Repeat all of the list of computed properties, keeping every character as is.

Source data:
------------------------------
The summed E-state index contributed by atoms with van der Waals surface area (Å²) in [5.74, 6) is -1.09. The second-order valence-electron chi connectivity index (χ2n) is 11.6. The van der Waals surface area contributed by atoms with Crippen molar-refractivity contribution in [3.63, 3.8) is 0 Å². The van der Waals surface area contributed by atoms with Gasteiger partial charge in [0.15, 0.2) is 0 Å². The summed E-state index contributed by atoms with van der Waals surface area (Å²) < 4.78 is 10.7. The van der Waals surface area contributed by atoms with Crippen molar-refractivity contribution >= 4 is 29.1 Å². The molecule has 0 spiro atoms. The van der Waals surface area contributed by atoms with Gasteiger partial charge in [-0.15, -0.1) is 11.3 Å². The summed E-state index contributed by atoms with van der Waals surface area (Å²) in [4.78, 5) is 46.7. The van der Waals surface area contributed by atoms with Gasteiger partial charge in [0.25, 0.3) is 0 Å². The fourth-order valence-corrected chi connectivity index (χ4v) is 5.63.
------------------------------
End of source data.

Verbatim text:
The summed E-state index contributed by atoms with van der Waals surface area (Å²) in [5.74, 6) is -1.09. The second-order valence-electron chi connectivity index (χ2n) is 11.6. The van der Waals surface area contributed by atoms with Crippen molar-refractivity contribution in [3.63, 3.8) is 0 Å². The van der Waals surface area contributed by atoms with Gasteiger partial charge in [0.15, 0.2) is 0 Å². The summed E-state index contributed by atoms with van der Waals surface area (Å²) < 4.78 is 10.7. The van der Waals surface area contributed by atoms with Crippen molar-refractivity contribution >= 4 is 29.1 Å². The molecule has 0 spiro atoms. The van der Waals surface area contributed by atoms with Gasteiger partial charge in [-0.15, -0.1) is 11.3 Å². The summed E-state index contributed by atoms with van der Waals surface area (Å²) in [4.78, 5) is 46.7. The van der Waals surface area contributed by atoms with Gasteiger partial charge in [0.25, 0.3) is 0 Å². The fourth-order valence-corrected chi connectivity index (χ4v) is 5.63.